TCIA Calls for Congress to Address Nation’s Broken Immigration System

Immigration policy has been a long-standing topic of discussion within political and social circles in the United States. The complexity and intensity of the debates often mirror the vast array of interests and opinions involved. In the current climate, both comprehensive and piecemeal immigration reforms are under consideration.

Although comprehensive immigration reform seems a distant prospect, smaller-scale legislative pursuits may bear fruit. With Republicans and Democrats locked in debate on how best to move forward, the business community, including TCIA, recently launched the LIBERTY Campaign (Legal Immigration and Border Enforcement Reform This Year Campaign) to urge congressional action on legislation that garners bipartisan support – efforts that seek to combine subsets of policies to improve border security with policies that will improve the operation of our legal immigration system.

Brief overview of the immigration debate

There are several elements of immigration reform that must be addressed in any comprehensive immigration-reform package. Republicans are demanding border-security funding and enforcement to handle the historic number of migrants coming to and crossing the southern border. In FY22, Customs and Border Patrol (CBP) reported more than 2.2 million encounters at the border. This does not include the number of migrants who were able to cross undetected. Democrats, on the other hand, demand a pathway to citizenship for “Dreamers,” or migrants who came to America at a very early age and have since lived in the U.S. as model citizens.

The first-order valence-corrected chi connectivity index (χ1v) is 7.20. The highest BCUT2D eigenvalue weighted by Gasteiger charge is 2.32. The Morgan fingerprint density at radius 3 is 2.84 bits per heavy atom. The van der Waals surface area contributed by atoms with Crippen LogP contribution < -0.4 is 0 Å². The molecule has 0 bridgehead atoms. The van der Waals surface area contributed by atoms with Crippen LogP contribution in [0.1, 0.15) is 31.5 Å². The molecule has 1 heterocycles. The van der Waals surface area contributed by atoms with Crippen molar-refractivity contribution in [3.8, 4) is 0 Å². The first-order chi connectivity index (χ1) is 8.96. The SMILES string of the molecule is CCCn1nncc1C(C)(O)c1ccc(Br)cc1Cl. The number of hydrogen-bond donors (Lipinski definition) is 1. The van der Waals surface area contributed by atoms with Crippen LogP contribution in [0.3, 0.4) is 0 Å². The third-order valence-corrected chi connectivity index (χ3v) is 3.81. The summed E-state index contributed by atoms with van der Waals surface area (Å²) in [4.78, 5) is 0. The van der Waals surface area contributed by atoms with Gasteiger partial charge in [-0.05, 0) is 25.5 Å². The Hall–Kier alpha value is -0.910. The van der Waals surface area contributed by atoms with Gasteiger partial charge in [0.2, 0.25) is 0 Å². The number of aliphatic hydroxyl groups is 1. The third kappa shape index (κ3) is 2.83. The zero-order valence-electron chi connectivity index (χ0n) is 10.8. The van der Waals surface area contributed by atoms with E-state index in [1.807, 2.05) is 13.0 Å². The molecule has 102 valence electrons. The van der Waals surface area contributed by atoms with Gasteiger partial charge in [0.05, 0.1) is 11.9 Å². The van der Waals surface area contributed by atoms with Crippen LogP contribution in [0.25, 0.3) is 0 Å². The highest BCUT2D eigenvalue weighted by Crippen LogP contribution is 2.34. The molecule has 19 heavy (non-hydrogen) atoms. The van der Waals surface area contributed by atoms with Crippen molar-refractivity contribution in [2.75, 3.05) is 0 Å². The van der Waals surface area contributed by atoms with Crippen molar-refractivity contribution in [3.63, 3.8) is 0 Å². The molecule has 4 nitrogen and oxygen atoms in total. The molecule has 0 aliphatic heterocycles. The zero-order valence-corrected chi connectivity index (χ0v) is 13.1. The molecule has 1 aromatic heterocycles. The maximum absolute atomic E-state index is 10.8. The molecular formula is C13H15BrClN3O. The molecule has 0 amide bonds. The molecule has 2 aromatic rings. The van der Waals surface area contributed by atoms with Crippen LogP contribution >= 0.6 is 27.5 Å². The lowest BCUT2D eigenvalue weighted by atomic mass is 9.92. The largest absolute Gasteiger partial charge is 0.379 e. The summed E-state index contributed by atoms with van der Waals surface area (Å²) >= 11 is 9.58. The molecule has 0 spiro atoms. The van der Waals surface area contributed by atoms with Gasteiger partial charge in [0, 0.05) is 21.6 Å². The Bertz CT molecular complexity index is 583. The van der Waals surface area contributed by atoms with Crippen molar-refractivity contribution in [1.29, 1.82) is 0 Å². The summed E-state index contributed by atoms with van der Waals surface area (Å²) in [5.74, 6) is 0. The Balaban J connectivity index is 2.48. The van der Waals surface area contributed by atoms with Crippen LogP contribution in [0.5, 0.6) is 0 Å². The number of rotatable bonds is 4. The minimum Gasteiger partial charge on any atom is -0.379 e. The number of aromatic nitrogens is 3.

Other concerns span the bipartisan spectrum, with policymakers advocating for improved legal immigration processes. Such improvements are envisaged to address the significant worker shortages plaguing employers across the country, a crisis that persists in the aftermath of the COVID-19 pandemic. According to the Bureau of Labor Statistics, there were 9.6 million job openings unfilled by the end of March 2023. This problem is especially pronounced in physically demanding industries such as commercial arboriculture. To alleviate the worker shortage, many policymakers are advocating for changes to immigration laws and regulations, including the introduction of new visa programs and the modification of existing ones to bring more workers into the country.

Simultaneously, there also are significant concerns about our asylum processes. The system right now is overburdened with hundreds of thousands of migrants claiming asylum. Detention centers are overcrowded, forcing the U.S. to release hundreds of thousands into the U.S. interior to await their court dates. Further complicating the situation is the expiration of Title 42 on May 11, 2023 – a policy implemented by the Trump administration and extended several times by the Biden administration that allowed the federal government to immediately expel illegal immigrants caught at the southern border due to the threat they pose as a public health risk.

With these factors converging – the escalating number of immigrants, the pervasive worker shortage, the end of Title 42 and the upcoming 2024 presidential election – the pressure to act on immigration reform, either comprehensively or incrementally, is intensifying.

The LIBERTY Campaign

Finding workers has been a long-standing challenge for members of the tree care industry. While working in arboriculture can be a rewarding career that pays a solid living wage, the physical challenges and inherent dangers of an arborist’s life are not for everyone.